21 user 15 critic

The Human Factor (1979)

When a leak of information in the African section of British Intelligence is discovered, security man Daintry is brought in to investigate.


Otto Preminger


Graham Greene (novel), Tom Stoppard (screenplay)





Cast overview, first billed only:
Richard Attenborough ... Colonel John Daintry
Joop Doderer Joop Doderer ... Cornelius Muller
John Gielgud ... Brigadier Tomlinson
Derek Jacobi ... Arthur Davis
Robert Morley ... Doctor Percival
Ann Todd ... Castle's Mother
Richard Vernon ... Sir John Hargreaves
Nicol Williamson ... Maurice Castle
Iman ... Sarah
Keith Marsh Keith Marsh ... Porter
Anthony Woodruff Anthony Woodruff ... Doctor Barker
Gary Forbes Gary Forbes ... Sam
Angela Thorne ... Lady Mary Hargreaves
Tony Haygarth ... Buffy
Paul Curran ... Halliday


Arthur Davis, with British intelligence African section, takes a file with him, to meet his girlfriend Cynthia, the brass fears he may be the leak to Moscow, and plan to stop the damage permanently. But the damage isn't stopped, and agent Daintry's brothy in to investigate Written by KGF Vissers

Plot Summary | Add Synopsis


Every man in love is a potential traitor.


R | See all certifications »

Parents Guide:

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Did You Know?


At the time that this espionage movie was made, Sir Derek Jacobi (playing Arthur Davis) had only recently appeared as Guy Burgess in the Cambridge spies television movie, "Philby, Burgess and Maclean (1977)." The suspicion of treason in both the Graham Greene novel "The Human Factor" and this filmed adaption was based on Cambridge spy Kim Philby, who was Greene's friend. Greene has said though that the central character of Maurice Castle (Nicol Williamson) was not based on his former boss Kim Philby. See more »


Daintry tails Davis in a rather small restaurant. Despite mentioning earlier that Daintry has searched Davis and his overcoat for hints of a mole inside the office Davis, who sits alone at his table not far and across from Daintry, does not seem to notice much less recognize him although he even passes him when leaving the restaurant. See more »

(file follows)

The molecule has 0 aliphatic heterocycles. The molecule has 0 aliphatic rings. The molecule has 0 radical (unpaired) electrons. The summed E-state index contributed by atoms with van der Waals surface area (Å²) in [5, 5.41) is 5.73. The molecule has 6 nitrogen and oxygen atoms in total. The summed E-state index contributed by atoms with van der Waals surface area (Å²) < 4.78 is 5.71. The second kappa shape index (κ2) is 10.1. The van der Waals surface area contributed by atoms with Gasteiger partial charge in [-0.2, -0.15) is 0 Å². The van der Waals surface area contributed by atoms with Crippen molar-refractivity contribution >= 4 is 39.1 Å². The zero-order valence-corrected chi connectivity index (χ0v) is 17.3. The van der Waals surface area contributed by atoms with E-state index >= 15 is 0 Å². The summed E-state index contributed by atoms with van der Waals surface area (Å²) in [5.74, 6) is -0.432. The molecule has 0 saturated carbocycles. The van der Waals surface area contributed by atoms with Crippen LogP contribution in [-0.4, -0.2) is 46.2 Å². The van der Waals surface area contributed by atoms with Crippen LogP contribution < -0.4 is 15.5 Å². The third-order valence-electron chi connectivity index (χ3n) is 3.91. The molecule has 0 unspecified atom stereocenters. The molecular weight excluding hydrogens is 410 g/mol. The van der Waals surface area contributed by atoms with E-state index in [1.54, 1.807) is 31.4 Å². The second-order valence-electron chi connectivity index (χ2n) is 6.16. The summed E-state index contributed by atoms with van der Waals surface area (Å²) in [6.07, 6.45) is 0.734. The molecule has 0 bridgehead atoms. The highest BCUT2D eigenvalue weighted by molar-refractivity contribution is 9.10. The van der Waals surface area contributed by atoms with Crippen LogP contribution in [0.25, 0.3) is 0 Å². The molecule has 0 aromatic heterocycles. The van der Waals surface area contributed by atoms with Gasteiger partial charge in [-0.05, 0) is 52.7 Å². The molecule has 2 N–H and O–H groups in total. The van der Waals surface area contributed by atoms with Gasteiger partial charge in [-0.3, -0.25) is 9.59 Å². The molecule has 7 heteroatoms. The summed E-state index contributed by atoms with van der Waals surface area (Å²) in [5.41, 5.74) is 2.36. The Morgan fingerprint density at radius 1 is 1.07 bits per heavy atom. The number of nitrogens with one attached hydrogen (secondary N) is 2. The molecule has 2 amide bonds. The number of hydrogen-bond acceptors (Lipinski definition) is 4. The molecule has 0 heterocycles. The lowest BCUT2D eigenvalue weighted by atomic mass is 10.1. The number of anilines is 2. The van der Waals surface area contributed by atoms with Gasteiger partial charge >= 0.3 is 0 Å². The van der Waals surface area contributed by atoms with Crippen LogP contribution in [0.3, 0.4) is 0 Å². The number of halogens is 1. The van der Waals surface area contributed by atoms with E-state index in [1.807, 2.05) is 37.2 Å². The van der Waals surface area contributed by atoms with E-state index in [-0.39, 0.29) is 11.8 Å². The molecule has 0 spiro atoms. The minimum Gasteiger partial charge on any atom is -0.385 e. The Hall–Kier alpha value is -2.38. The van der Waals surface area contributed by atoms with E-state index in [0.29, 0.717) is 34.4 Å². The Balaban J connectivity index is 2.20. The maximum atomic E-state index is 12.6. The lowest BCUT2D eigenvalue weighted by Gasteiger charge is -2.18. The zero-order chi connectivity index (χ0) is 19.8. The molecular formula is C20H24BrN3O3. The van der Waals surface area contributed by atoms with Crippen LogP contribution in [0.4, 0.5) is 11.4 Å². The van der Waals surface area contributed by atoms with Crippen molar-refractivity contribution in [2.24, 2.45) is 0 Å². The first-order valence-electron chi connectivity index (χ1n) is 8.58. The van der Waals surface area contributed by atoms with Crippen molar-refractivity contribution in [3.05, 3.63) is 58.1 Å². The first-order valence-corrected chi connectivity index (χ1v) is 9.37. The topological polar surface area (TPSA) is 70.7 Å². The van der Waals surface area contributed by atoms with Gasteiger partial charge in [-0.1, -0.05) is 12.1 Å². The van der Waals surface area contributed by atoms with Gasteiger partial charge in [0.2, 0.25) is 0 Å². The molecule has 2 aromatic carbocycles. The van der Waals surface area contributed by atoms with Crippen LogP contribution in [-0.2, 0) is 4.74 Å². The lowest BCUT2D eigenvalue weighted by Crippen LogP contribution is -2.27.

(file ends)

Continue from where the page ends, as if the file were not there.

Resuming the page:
Maurice Castle: Davis calls all children "little bastards".
See more »

User Reviews

easy to underestimate
2 April 2007 | by bacoxSee all my reviews

This is an odd film. 'Low-key' is certainly an apt description, and though I don't agree, I can see why some have dismissed it as flat, tedious, etc.

It has stayed in my mind after each viewing - I've seen it twice now on television - more than many other more critically praised films. There's something about the deliberate underplaying, the bland, familiar suburbia of the leading character's house, the politeness, the dog.... The film shows us a non-dramatic world in which dramatic events are being played out in secret, under cover of banal normality. It recalls the hurried departures of Kim Philby and friends from their own domestic lives. It's unsettling: what else might be happening in our own quiet streets?

Personally, I think it's rather wonderful. Clearly it's an ancestor of the brilliant TV adaptations of Le Carre; indeed, it feels more like Le Carre than Greene, which may be why Greene reportedly didn't like it. But it needs to be viewed for what it is: an essay in tension, told in a deliberately chosen style. If you only like action films, it's not for you.

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Release Date:

January 1980 (UK) See more »

Also Known As:

The Human Factor See more »


Box Office


$5,500,000 (estimated)

Gross USA:


Cumulative Worldwide Gross:

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Company Credits

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Technical Specs


Sound Mix:



Color (Technicolor)

Aspect Ratio:

1.85 : 1
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